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You Stand Corrected: 3 Eye Exam Myths Busted

March 13, 2018, Author: Beyond Boundaries Travel

In the U.K., more than 1.5 million people are partially or completely blind. By 2050, that number could double. In certain situations, the condition is progressive, but an eye test can help treat or manage the disease. But, many don’t because of false beliefs.

Cracking the most common myths will help save a person’s vision. Here’s some of them:

1. One doesn’t need an optician anymore.

Usually, people get confused between an ophthalmologist and an optometrist. For the overall eye care, the best person to approach is the former.

Meanwhile, for changes in the vision, the latter is a good choice. But, for those who need to wear lenses and frames for whatever reason, they still need the services of opticians in Penge.

An optician is responsible for designing, testing, and assessing the fit and style of the frames and lenses. They consider the prescriptions provided by the optometrists and the ophthalmologists. Having the proper glasses can improve comfort and even protect the eyes from further strain or fatigue.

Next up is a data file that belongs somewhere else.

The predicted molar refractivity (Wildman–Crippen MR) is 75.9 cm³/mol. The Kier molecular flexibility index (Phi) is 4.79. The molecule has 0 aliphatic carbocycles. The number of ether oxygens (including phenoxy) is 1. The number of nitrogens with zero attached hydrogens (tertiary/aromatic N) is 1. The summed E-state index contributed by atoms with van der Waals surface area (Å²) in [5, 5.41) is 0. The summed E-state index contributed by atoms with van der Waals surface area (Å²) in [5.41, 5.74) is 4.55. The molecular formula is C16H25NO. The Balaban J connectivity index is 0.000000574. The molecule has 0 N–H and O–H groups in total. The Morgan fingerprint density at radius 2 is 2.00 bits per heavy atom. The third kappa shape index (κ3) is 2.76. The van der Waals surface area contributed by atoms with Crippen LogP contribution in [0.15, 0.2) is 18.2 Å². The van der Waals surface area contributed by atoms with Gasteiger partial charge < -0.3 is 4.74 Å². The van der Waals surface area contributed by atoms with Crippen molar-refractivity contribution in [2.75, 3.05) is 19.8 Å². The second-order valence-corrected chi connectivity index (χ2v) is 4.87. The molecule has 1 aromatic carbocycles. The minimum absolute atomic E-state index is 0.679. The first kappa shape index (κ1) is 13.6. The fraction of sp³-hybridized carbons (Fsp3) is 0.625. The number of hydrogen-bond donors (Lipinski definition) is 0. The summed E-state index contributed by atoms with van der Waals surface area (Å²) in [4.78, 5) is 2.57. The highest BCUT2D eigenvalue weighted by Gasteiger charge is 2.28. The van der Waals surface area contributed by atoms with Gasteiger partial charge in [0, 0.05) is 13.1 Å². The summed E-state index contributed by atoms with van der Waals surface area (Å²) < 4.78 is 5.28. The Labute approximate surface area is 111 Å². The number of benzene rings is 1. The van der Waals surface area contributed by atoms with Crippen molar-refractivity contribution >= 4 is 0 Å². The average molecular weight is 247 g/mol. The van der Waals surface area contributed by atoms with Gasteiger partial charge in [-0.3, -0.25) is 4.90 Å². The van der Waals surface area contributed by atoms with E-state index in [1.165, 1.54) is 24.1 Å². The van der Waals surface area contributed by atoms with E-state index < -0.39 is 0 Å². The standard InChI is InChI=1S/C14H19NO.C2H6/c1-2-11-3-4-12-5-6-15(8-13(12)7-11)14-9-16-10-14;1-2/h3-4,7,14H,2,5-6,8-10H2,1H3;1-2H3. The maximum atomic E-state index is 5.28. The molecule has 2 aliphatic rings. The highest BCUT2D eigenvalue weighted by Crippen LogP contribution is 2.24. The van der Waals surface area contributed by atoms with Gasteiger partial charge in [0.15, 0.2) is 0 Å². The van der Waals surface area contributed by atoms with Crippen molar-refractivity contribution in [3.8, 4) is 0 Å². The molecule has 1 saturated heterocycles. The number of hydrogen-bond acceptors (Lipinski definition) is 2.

2. Regular eye tests are not necessary.

The College of Optometrists recommends going through regular eye exams by the time one reaches the age of 16. The interval is every two years, but it may be shorter for those with eye complex problems.

The purpose of the exam isn’t only to track vision changes but also to spot underlying health problems. One of these is diabetes.

About 4 million people in the U.K. have diabetes, but many of them remain undiagnosed. In some cases, the symptoms don’t show until the disease is already severe. An eye checkup can detect any possible nerve damage, which is a common consequence of the condition.

3. Eye tests are expensive.

The fees to pay for the eye exams can vary, but so far, it’s about £22. That’s about 10 cups of Vanilla Spice Latte at Starbucks.

One can also get discount vouchers, and certain individuals could qualify for a free test. These include children, full-time teenage student between the ages of 16 and 18, seniors, and people with glaucoma and diabetes.

By correcting some of the misconceptions, one can learn to take care of their vision, mitigate the risks, and deal with sight problems more effectively.